4 Overlooked Ecommerce Metrics that Can Make Your Site More Profitable
This is a guest post by Abe Larsen. Abe Larsen is a Content Writer at Grow dedicated to educating the masses about the benefits of using analytics and business intelligence to track and improve metrics, and KPIs to increase company performance.
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Each person has his or her own must track metrics when it comes to ecommerce and many of the ecommerce gurus overlap on what the most important metrics are. However, many lists overlook a few metrics that can help you create a higher converting ecommerce site.
Let’s dive into a few of those today and talk about how they will help you to optimize your ecommerce site to increase sales.
Recency is a retention metric. Understanding it so you can work to improve it can be very profitable. A Bain and Co. study shows a 5% increase in customer retention can increase a company’s profitability by 75%. When you think about that, it’s easy to see why ecommerce guru Drew Sanocki claims recency is the number one, most powerful predictor of future customer behavior. And why Sanocki also believes it’s a critical metric for running your digital business.
Recency is powerful in ecommerce because it tracks when was the last time a customer purchased one of your products. This allows you to identify the length of your purchase cycle. Knowing that helps you know which customers are more likely to purchase your products because you are aware of when the last time was that a customer purchased one of your products.
Knowing when and which customers are more likely to purchase allows you to more effectively market to them as they approach a new purchase cycle. This can increase the ROI on your marketing investment.
Sanocki also refers to recency as your competitive edge, especially if you are a startup.
Purchase frequency is another overlooked metric. Purchase frequency refers to the number of times a customer buys a product from you in a specific time period.
Like recency, purchase frequency is also a retention metric. Tracking and working to improve your retention is definitely worth your time and effort. Returning customers spend three times more than first time buyers, and loyal customers spend five times more. If you want a more profitable ecommerce site, you need to figure out how to convert first time buyers into repeat customers and then loyal customers. In other words, you need to increase their purchase frequency.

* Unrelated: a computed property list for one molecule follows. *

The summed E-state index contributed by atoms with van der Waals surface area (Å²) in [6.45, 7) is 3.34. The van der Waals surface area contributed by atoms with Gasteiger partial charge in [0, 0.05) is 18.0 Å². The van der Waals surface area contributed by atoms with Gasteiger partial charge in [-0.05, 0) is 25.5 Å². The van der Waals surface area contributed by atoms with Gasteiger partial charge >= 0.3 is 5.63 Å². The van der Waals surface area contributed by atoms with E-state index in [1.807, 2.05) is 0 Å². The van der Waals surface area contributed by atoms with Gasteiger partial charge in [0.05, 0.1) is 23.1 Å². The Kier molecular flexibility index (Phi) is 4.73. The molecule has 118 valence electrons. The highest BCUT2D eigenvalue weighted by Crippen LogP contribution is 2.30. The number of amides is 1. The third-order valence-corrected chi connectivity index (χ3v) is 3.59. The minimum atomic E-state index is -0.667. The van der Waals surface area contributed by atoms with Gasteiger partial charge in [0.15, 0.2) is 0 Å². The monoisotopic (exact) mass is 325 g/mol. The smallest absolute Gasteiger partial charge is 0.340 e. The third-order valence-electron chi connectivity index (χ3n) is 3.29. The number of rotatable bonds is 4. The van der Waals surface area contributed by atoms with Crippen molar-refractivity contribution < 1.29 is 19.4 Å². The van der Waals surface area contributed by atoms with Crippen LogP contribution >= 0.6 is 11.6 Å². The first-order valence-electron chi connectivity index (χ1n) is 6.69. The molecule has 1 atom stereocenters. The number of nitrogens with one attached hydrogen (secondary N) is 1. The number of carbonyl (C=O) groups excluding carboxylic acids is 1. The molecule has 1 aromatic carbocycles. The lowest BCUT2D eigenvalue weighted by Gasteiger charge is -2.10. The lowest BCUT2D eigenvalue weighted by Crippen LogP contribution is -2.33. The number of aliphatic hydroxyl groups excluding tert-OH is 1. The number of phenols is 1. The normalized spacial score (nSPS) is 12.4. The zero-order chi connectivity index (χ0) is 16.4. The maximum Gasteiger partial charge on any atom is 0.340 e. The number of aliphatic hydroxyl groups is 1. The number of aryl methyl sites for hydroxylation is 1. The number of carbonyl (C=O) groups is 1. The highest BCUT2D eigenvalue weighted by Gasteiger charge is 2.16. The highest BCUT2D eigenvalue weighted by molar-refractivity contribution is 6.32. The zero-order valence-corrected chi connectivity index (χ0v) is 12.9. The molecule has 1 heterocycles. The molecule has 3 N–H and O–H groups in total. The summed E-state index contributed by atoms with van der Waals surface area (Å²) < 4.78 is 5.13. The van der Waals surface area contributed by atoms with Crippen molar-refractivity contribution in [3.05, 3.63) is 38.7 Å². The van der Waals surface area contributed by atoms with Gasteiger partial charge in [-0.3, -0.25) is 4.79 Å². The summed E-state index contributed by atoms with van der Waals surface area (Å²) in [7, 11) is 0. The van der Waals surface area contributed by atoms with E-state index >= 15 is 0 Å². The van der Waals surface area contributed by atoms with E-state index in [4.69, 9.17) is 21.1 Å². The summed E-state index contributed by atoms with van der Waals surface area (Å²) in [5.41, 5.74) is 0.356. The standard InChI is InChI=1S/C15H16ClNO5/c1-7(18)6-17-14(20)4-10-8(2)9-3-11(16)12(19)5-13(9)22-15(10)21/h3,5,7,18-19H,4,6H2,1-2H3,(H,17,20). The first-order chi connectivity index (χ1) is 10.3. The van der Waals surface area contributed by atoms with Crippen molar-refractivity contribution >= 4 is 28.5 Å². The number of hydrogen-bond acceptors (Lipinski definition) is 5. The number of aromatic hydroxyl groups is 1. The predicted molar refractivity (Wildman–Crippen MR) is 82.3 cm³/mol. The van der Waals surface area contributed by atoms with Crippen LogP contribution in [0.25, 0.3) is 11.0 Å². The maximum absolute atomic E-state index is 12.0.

Acquiring a new customer can be five to 25 times more expensive than retaining an existing one. It’s not hard to see that getting customers to return is important if you’re looking to save on costs, but you cannot stop acquiring new customers.
Like recency, understanding purchase frequency helps you optimize your marketing efforts.
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The best way to figure out the optimal time to contact your customers again is with the RFM model. The RFM model was developed by the cataloging industry over 30 years ago to ensure that the catalogs they sent out would go to customers who were the most likely to buy products.
RFM stands for recency, when a customer last ordered from you; frequency, how many times that customer has ordered from you; and monetary value, the total amount of money that same customer has spent on your products.
Top Exit Pages
If you want to optimize the purchase funnels on your site so you can convert more visitors into buyers, you should identify what your top exit pages are. When you’re trying to do that, don’t mix up bounce rate with exit pages. Bounce rate refers to a user who landed on your site on a page and then left on the same page. An exit page is the page a user was on when they left your site after viewing more than one page.
If some of your highest exit pages are pages in the middle of the purchase funnel, it’s time for some changes. For example, If one of your product pages has a high exit rate, you should start looking into why it’s not ending in a sale to get it converting better.
There are many reasons that could cause this. Some of those reasons could include: